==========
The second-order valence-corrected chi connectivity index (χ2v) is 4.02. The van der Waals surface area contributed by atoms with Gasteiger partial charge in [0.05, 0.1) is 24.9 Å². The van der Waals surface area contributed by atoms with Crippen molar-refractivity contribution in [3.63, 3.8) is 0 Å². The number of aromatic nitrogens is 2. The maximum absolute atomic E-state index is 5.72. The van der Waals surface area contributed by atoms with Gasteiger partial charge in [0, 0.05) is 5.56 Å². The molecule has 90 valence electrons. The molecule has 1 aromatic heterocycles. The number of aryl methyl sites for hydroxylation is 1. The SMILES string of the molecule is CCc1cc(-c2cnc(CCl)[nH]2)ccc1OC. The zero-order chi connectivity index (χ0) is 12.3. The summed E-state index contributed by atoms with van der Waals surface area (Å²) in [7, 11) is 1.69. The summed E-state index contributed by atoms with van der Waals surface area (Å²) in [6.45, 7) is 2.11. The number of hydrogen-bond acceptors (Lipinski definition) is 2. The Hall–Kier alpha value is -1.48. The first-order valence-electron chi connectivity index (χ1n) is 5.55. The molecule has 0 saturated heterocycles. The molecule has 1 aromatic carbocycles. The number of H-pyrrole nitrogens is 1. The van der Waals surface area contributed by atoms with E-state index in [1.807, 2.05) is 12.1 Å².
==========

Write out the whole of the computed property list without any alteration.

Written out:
The second-order valence-corrected chi connectivity index (χ2v) is 4.02. The van der Waals surface area contributed by atoms with Gasteiger partial charge in [0.05, 0.1) is 24.9 Å². The van der Waals surface area contributed by atoms with Crippen molar-refractivity contribution in [3.63, 3.8) is 0 Å². The number of aromatic nitrogens is 2. The maximum absolute atomic E-state index is 5.72. The van der Waals surface area contributed by atoms with Gasteiger partial charge in [0, 0.05) is 5.56 Å². The molecule has 90 valence electrons. The molecule has 1 aromatic heterocycles. The number of aryl methyl sites for hydroxylation is 1. The SMILES string of the molecule is CCc1cc(-c2cnc(CCl)[nH]2)ccc1OC. The zero-order chi connectivity index (χ0) is 12.3. The summed E-state index contributed by atoms with van der Waals surface area (Å²) in [7, 11) is 1.69. The summed E-state index contributed by atoms with van der Waals surface area (Å²) in [6.45, 7) is 2.11. The number of hydrogen-bond acceptors (Lipinski definition) is 2. The Hall–Kier alpha value is -1.48. The first-order valence-electron chi connectivity index (χ1n) is 5.55. The molecule has 0 saturated heterocycles. The molecule has 1 aromatic carbocycles. The number of H-pyrrole nitrogens is 1. The van der Waals surface area contributed by atoms with E-state index in [1.807, 2.05) is 12.1 Å².